The player's creative role
This little essay isn't making life easy for itself — but that's its problem. The musical (but untechnical) reader must not be allowed to share it — whence the solution — the continual three-dimensionality of my argument — must be defined at the outset.
For one thing, that is, my piece is about the craft, the near-art, of musical programme-building. For another, it is about the music of a particular programme — the Amadeus Quartet's BBC Lunchtime Concert at St John's, Smith Square, on Monday 26 March: if you live in London, go; if you don't, turn on Radio 3.
But thirdly, an utterly untopical theme pervades my polythematic mouthful, to wit, the performer's contribution to the process of composition— at which point lam already losing all those eminently professional readers who, so far as I and indeed this concert's music are concerned, can get lost anyway. These pseudo-musicians are the admirers, musicologically trendy and trendily musicological, of delusional authenticity — the delusion being, simply, the belief that music exists without what happens to it in performance, real or imagined.
The man who, with all his mistakes and idiosyncrasies (very idio), showed this country that although music can live without programme-building, the ideal structure of any programmes turns the builder himself into a performer, an illuminator — that creative programmer was and is, of course, William Glock, without whom the musical BBC as we know it would not exist. To be sure, few are his comparable successors — but one of them is a musician whose insight is as deep as his natural knowledge: yes, in music, at least, there is such a thing, and without it, you are condemned to an outsider's freedom. Esoteric circles will immediately know whom I mean — Misha Donat, the producer of the Lunchtime Concerts, of whose name many genuine music lovers are unaware, even though they all remember the name of, say, their unfavourite pianist: such is life, as soon as it becomes civilized and proportionately discreet.
On the surface, Monday's Haydn programme — Op.64 No.2 in B minor and Op.54 No.3 in E major — may look nothing out of the ordinary — except that it's all-Haydn. But if you know your 45 greatest Haydn quartets inside out (and apart from Donat and myself, and quartet players included, there aren't many who do), you immediately realise the programme's multi-faceted subtlety, all the more difficult to achieve since the 'greater' the performing string quartet, the fewer works one can find in its repertoire. Yet the greater you are as a quartet, the more comprehensive and indeed creative should your re-creativity be. The genre puts a premium on improvisation: it simply does not contain any great composition whose structure does not invite the players' cornpositorial contribution. It is for this reason that the mortality rate amongst even great composers' string quartets is high: the works either die at the production end because the composer thinks he's writing a symphony, or they die at what should be the performing beginning because the players think they are playing a symphony — because they have rehearsed and thus killed the work instead of studying and reimagining it.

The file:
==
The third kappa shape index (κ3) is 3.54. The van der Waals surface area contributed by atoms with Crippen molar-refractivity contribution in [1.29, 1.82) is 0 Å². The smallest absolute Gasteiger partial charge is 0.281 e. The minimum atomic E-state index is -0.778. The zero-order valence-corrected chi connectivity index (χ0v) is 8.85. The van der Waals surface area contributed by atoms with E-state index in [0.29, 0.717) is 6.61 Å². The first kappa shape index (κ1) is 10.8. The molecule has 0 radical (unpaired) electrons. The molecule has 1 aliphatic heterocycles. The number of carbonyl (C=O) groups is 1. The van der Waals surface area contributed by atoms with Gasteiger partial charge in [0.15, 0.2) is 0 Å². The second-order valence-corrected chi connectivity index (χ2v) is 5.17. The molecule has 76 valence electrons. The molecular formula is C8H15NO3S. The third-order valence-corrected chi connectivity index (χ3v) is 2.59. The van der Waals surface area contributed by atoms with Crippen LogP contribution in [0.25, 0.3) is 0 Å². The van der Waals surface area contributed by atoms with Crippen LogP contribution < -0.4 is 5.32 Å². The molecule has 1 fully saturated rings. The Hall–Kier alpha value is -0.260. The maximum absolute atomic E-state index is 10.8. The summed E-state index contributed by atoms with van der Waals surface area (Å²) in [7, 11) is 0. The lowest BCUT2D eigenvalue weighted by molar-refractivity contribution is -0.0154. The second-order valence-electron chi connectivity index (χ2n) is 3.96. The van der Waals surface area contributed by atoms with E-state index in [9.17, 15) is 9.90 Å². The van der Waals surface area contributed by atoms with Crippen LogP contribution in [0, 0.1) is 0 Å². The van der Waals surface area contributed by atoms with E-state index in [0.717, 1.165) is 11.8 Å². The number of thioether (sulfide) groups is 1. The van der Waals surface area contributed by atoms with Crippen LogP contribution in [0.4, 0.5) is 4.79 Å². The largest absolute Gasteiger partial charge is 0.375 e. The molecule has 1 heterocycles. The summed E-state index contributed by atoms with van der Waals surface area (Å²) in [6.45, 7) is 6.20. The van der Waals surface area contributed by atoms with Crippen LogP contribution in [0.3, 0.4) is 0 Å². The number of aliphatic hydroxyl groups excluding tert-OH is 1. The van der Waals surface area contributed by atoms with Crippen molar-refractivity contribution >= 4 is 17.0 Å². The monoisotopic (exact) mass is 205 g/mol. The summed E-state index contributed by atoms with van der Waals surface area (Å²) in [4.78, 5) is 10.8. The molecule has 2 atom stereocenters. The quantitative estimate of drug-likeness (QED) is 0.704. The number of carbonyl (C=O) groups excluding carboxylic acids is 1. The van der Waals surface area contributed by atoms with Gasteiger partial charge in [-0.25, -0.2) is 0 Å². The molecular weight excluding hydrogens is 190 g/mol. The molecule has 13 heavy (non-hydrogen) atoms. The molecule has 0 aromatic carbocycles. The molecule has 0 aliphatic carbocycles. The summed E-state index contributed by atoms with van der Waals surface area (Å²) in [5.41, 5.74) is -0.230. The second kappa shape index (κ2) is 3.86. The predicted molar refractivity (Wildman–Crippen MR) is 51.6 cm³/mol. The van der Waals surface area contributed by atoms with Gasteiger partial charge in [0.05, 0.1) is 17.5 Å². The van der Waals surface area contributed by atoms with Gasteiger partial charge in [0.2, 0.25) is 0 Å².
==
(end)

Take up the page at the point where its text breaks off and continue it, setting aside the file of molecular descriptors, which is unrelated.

It would be unrealistic to plunge into the middle of either of Monday's works in order to pin-point outstandingly urgent creative invitations to the performers — but fortunately, in Haydn's case, there is no need for that at all: from the moment go, the B minor Quartet enlists the performers in a deceptive act which, amusingly enough, Haydn's two B minor Quartets share (the other one is Op.33 No.!): they start as if they were in D major, thus laying the foundation-stone, in instrumental music, for what has come to be known as 'progressive' as opposed to 'concentric' — i.e. homeward-bound — tonality.